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Call it elevated erotica

Sex in literary fiction is going far beyond the missionary position. Witness Melanie Abrams' 'Playing.'

April 23, 2008|Swati Pandey | Times Staff Writer

It's hard not to judge Melanie Abrams' recently published debut novel by its cover.

Against a background of sensually rumpled burgundy satin sheets is a head of sensually rumpled blond curls, looking downward, eyes in shadow, betraying no expression. Two pale arms stretch upward, spotlighted so they're nearly white, fists clenched, wrists tied with a dark green sash. To the left, the title swoons in matte gold script: "Playing."

Abrams, 35, loves the cover. At her reading at Book Soup earlier this month, she flashed the book suggestively, like a trench-coated peddler of dirty magazines, and it won a titter from the crowd.

"For a first novel, what do you have other than the cover? No one has heard of me," she said two days later over coffee at a shop near her childhood home in Woodland Hills. Eight months pregnant, Abrams wore a demure wrap dress and thick-knit sweater and donned a soft brown bob, looking nothing like the writer of a bondage-spiked book.

For The Record
Los Angeles Times Saturday, April 26, 2008 Home Edition Main News Part A Page 2 National Desk 1 inches; 33 words Type of Material: Correction
Melanie Abrams: An article in Wednesday's Calendar section about author Melanie Abrams identified the blog written by Susannah Breslin as, suggesting that was the Web address. The correct URL is reverse

As Abrams is first to admit, anyone who expects titillation on every page will be dispirited. Part erotica, part chick or mommy lit, part memoir-mimicking confession of childhood sexuality and trauma, "Playing" may be the perfect storm of marketable genres, written by a woman with literary-fiction ambitions.

"Playing" explores the dark sexual compulsions of Josie, a grad student and live-in nanny who falls for the man her boss has a crush on. By day she's picking up her charge at school and buying groceries, but by night, Josie's bound and beaten by Divesh, a brutish surgeon. Abrams describes their first encounter: "He whipped her with even, steady strokes, a thousand pinpricks caressing her, a million razor-sharp kisses, and she arched her back. . . ." With each session, Josie comes closer to understanding why she wants the whip and what it has to do with the punishments she hungrily imagined suffering as a young girl.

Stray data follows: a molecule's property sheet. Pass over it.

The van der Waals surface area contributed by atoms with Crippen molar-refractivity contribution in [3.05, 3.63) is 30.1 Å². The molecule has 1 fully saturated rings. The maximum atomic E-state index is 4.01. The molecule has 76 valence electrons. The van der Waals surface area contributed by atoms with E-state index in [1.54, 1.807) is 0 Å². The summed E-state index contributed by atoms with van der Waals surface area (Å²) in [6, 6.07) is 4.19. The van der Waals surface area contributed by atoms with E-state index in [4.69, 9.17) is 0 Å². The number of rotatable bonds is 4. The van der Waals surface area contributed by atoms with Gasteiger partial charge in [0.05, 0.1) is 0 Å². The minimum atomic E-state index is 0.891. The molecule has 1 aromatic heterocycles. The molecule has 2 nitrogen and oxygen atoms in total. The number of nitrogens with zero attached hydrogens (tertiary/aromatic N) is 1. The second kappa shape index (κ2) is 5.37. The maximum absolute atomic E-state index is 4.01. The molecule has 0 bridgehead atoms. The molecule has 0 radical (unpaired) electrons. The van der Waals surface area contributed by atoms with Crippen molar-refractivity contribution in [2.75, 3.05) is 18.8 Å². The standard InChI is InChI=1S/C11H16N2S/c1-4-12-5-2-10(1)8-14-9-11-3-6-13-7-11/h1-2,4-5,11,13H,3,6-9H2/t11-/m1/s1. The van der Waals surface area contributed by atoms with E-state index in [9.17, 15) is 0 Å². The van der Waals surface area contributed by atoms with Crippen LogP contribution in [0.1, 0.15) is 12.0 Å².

Abrams joins a long line of writers who have tried to satisfy their readers' literary and sexual tastes with graphic detail of not-so-vanilla sex acts. The list includes the men who gave their names to the practices found in "Playing" (the Marquis de Sade and Leopold von Sacher-Masoch) and, perhaps most famously, the pseudonymous Pauline Reage, who wrote the 1950s sadomasochistic fairy tale "Story of O."

Crowded field

Now, when whatever suits your fancy is easily found online, exploring intense or unusual sexuality has become the purview of commercial and even highbrow literary writers too. Tom Wolfe indulgently explored coed hookup culture in "I Am Charlotte Simmons." Walter Mosley's "sexistential novel," "Killing Johnny Fry," starts with sodomy and gets dirtier and darker from there. Later this year, Chuck Palahniuk will publish "Snuff," about a female porn star's attempt at a record for most sex partners in one day, partially told from the perspective of participant No. 600. Memoirists such as Catherine Millet and Toni Bentley aim at highbrow readers as they describe sex lives many wouldn't dare imagine.

Sex writer and blogger Susie Bright, who has edited several anthologies of erotica, noted that -- as fashion popularizes S&M-style clothing, sitcoms make graphic jokes about sex positions and novelists continue to mix elements of genre and literary writing -- publishers have become open to printing books that take up sex.

"I don't know if you can write literary fiction these days and pretend sex doesn't exist," Bright said.

Genre works are going strong too. Mainstream publishers and romance publishing houses -- which, according to Bright, are getting edgier themselves -- are setting up erotica imprints, some specifically for S&M-themed texts. Erotica sales are up nearly 25% over the last three years, according to Nielsen BookScan.

But not everyone is optimistic about publishers' progress in sexual liberation.

Susannah Breslin, blogger and author of the short-story collection "You're a Bad Man, Aren't You?," compared the highbrow publishing world to "the frigid girl at the party who's not sure if she wants to jump into the orgy."

She cited the difficulty of writing sex well as one reason that racy literary fiction doesn't always make it past publishers.

"Sex is so not about language. It's the body, it's primal, it's passion," Breslin said.

The problems of language may be why the divide between literary sex and erotica is so stark -- beautiful or intellectual language may not be titillating language, and if climax is the goal, even the best writers' words can't compete with an amateur's quivering camera. Sex scenes have foiled many an experienced novelist; one London literary journal even hands out Razzie-type awards for worst-written sex (past winners include Tom Wolfe and Norman Mailer, posthumously).

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